Q: Does the defendant need permission from the prosecutor to have witnesses? Do they have any say in who it can & cant be?
If the prosecutor doesn't want the defendant to bring any witnesses will that have any affect?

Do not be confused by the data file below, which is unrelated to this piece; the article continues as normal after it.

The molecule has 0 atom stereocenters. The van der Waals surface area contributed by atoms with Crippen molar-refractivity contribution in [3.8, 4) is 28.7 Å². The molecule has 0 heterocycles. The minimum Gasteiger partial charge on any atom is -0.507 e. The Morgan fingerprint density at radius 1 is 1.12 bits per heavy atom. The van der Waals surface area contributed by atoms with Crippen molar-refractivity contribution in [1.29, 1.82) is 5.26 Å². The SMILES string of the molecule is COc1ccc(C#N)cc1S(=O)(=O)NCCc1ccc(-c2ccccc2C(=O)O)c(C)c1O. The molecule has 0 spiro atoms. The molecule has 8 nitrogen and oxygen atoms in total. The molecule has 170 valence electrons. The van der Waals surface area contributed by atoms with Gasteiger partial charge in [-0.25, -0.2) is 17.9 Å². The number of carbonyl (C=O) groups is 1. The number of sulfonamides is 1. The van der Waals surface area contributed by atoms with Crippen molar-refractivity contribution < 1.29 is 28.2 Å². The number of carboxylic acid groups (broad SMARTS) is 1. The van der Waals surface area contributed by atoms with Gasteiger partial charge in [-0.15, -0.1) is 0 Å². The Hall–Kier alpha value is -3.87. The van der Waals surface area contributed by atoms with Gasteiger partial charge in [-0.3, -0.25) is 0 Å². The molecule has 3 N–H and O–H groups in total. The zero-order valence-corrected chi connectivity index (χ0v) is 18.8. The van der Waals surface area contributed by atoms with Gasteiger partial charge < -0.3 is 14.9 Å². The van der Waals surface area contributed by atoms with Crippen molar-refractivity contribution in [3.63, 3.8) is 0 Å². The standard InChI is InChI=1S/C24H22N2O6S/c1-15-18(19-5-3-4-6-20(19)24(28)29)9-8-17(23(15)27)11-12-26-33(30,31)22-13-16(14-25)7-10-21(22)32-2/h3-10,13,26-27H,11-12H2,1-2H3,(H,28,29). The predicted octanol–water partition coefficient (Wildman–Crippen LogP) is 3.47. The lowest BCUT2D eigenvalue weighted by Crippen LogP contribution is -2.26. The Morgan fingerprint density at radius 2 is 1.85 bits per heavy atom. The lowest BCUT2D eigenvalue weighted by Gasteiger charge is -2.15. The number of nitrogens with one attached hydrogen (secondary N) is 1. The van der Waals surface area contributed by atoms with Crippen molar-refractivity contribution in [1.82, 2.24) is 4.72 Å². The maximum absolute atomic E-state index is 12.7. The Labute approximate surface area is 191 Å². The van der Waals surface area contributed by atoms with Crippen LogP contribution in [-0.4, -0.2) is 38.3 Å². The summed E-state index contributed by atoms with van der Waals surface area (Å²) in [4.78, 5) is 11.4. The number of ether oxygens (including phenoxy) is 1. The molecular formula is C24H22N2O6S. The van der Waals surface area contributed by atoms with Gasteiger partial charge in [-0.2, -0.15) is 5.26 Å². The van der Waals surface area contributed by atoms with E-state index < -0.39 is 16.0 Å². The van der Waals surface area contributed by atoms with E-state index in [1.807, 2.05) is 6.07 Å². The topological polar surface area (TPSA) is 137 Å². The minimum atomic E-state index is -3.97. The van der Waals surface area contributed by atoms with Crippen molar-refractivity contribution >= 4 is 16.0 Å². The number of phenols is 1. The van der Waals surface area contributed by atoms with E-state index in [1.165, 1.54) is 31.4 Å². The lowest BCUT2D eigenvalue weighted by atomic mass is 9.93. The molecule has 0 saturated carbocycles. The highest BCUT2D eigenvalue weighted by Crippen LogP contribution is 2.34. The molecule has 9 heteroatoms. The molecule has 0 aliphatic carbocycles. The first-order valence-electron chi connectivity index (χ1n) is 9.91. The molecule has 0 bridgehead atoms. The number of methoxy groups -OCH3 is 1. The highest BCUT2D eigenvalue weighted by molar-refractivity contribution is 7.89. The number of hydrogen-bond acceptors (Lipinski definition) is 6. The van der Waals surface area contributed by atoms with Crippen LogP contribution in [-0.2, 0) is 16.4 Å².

A: There is a time and a place to bring witnesses. The prosecutor does not have a say in it. Witnesses are normally not called unless a contested motion or trial is scheduled. A prosecutor may say it is not a hearing in which witnesses would be heard. For example, if the hearing is an arraignment (first appearance) or a pretrial conference, witnesses will probably not be heard, and the prosecutor could say not to bring them. However, the defendant should NEVER discuss matters with the prosecutor without a lawyer to handle the conversations. If the case is set for trial, and the defendant wants to call witnesses, they can be subpoenaed. It is best to let a lawyer handle this to make sure the proper procedure is followed. Again, the prosecutor cannot prevent a defendant from having witnesses. Eventually, it is up to the judge to decide what persons are called, and up to the defendant and defense attorney to make sure the proper procedures are followed in subpoenaing and calling witnesses. If the procedures are not followed, this might result in the witnesses failing to appear, or the prosecutor objecting to the testimony. However, the final decision rests with the judge.
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